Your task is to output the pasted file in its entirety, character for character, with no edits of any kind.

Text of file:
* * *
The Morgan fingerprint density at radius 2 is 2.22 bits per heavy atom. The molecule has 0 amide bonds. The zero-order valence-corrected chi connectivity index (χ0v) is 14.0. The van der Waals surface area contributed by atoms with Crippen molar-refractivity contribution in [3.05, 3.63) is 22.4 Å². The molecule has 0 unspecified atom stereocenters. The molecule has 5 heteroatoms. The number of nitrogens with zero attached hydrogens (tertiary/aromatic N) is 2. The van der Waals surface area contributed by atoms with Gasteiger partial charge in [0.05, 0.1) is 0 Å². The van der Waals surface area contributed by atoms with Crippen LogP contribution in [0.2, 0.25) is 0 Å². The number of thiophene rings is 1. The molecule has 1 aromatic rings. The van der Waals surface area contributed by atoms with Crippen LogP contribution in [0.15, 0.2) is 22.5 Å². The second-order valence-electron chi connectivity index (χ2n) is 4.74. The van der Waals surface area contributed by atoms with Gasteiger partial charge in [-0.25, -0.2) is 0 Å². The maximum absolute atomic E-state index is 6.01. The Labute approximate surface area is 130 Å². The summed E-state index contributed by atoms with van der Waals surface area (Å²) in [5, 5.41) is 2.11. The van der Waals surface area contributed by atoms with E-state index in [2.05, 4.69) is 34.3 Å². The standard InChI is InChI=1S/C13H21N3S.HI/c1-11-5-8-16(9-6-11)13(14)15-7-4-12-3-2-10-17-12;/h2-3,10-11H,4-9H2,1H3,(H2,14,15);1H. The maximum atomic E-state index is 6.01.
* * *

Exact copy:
The Morgan fingerprint density at radius 2 is 2.22 bits per heavy atom. The molecule has 0 amide bonds. The zero-order valence-corrected chi connectivity index (χ0v) is 14.0. The van der Waals surface area contributed by atoms with Crippen molar-refractivity contribution in [3.05, 3.63) is 22.4 Å². The molecule has 0 unspecified atom stereocenters. The molecule has 5 heteroatoms. The number of nitrogens with zero attached hydrogens (tertiary/aromatic N) is 2. The van der Waals surface area contributed by atoms with Gasteiger partial charge in [0.05, 0.1) is 0 Å². The van der Waals surface area contributed by atoms with Crippen LogP contribution in [0.2, 0.25) is 0 Å². The number of thiophene rings is 1. The molecule has 1 aromatic rings. The van der Waals surface area contributed by atoms with Crippen LogP contribution in [0.15, 0.2) is 22.5 Å². The second-order valence-electron chi connectivity index (χ2n) is 4.74. The van der Waals surface area contributed by atoms with Gasteiger partial charge in [-0.25, -0.2) is 0 Å². The maximum absolute atomic E-state index is 6.01. The Labute approximate surface area is 130 Å². The summed E-state index contributed by atoms with van der Waals surface area (Å²) in [5, 5.41) is 2.11. The van der Waals surface area contributed by atoms with E-state index in [2.05, 4.69) is 34.3 Å². The standard InChI is InChI=1S/C13H21N3S.HI/c1-11-5-8-16(9-6-11)13(14)15-7-4-12-3-2-10-17-12;/h2-3,10-11H,4-9H2,1H3,(H2,14,15);1H. The maximum atomic E-state index is 6.01.